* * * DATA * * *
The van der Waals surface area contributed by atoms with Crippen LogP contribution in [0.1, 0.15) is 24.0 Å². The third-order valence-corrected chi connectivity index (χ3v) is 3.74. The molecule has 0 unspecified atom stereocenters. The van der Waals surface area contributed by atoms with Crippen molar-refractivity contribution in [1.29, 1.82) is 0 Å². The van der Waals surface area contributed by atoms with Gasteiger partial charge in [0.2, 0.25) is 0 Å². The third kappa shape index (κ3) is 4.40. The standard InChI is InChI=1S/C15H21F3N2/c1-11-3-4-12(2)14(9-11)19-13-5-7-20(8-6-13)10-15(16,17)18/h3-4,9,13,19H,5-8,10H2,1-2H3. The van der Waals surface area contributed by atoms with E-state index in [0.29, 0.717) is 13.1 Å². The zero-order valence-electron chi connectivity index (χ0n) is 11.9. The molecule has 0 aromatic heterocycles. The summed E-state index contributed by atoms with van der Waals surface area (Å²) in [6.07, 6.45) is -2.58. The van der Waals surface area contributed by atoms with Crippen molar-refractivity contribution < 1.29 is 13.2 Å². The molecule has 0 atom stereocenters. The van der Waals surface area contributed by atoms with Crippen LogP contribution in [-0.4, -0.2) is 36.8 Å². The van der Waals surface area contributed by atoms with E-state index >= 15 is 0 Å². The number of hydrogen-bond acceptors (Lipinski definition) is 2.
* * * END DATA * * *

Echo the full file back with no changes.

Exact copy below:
The van der Waals surface area contributed by atoms with Crippen LogP contribution in [0.1, 0.15) is 24.0 Å². The third-order valence-corrected chi connectivity index (χ3v) is 3.74. The molecule has 0 unspecified atom stereocenters. The van der Waals surface area contributed by atoms with Crippen molar-refractivity contribution in [1.29, 1.82) is 0 Å². The van der Waals surface area contributed by atoms with Gasteiger partial charge in [0.2, 0.25) is 0 Å². The third kappa shape index (κ3) is 4.40. The standard InChI is InChI=1S/C15H21F3N2/c1-11-3-4-12(2)14(9-11)19-13-5-7-20(8-6-13)10-15(16,17)18/h3-4,9,13,19H,5-8,10H2,1-2H3. The van der Waals surface area contributed by atoms with E-state index in [0.29, 0.717) is 13.1 Å². The zero-order valence-electron chi connectivity index (χ0n) is 11.9. The molecule has 0 aromatic heterocycles. The summed E-state index contributed by atoms with van der Waals surface area (Å²) in [6.07, 6.45) is -2.58. The van der Waals surface area contributed by atoms with Crippen molar-refractivity contribution < 1.29 is 13.2 Å². The molecule has 0 atom stereocenters. The van der Waals surface area contributed by atoms with Crippen LogP contribution in [-0.4, -0.2) is 36.8 Å². The van der Waals surface area contributed by atoms with E-state index >= 15 is 0 Å². The number of hydrogen-bond acceptors (Lipinski definition) is 2.